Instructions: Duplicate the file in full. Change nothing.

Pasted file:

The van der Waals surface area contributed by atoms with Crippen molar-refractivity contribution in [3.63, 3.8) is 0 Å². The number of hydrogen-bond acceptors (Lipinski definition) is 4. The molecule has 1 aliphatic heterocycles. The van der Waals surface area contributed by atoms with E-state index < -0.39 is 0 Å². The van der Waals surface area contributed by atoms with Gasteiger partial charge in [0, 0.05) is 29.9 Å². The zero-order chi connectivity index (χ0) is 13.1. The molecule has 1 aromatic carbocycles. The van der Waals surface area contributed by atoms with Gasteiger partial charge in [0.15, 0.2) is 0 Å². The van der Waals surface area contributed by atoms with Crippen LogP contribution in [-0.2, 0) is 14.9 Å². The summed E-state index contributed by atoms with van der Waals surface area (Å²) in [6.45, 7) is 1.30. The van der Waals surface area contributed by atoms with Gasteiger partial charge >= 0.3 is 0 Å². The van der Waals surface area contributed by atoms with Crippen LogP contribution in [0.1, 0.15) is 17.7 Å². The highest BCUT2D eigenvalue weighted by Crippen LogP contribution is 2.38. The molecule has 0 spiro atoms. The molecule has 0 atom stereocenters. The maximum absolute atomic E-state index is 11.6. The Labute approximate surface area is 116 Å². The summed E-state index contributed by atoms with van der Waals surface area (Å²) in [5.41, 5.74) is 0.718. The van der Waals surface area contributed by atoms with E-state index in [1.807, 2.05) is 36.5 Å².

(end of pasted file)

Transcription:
The van der Waals surface area contributed by atoms with Crippen molar-refractivity contribution in [3.63, 3.8) is 0 Å². The number of hydrogen-bond acceptors (Lipinski definition) is 4. The molecule has 1 aliphatic heterocycles. The van der Waals surface area contributed by atoms with E-state index < -0.39 is 0 Å². The van der Waals surface area contributed by atoms with Gasteiger partial charge in [0, 0.05) is 29.9 Å². The zero-order chi connectivity index (χ0) is 13.1. The molecule has 1 aromatic carbocycles. The van der Waals surface area contributed by atoms with Gasteiger partial charge in [0.15, 0.2) is 0 Å². The van der Waals surface area contributed by atoms with Crippen LogP contribution in [-0.2, 0) is 14.9 Å². The summed E-state index contributed by atoms with van der Waals surface area (Å²) in [6.45, 7) is 1.30. The van der Waals surface area contributed by atoms with Gasteiger partial charge >= 0.3 is 0 Å². The van der Waals surface area contributed by atoms with Crippen LogP contribution in [0.1, 0.15) is 17.7 Å². The highest BCUT2D eigenvalue weighted by Crippen LogP contribution is 2.38. The molecule has 0 spiro atoms. The molecule has 0 atom stereocenters. The maximum absolute atomic E-state index is 11.6. The Labute approximate surface area is 116 Å². The summed E-state index contributed by atoms with van der Waals surface area (Å²) in [5.41, 5.74) is 0.718. The van der Waals surface area contributed by atoms with E-state index in [1.807, 2.05) is 36.5 Å².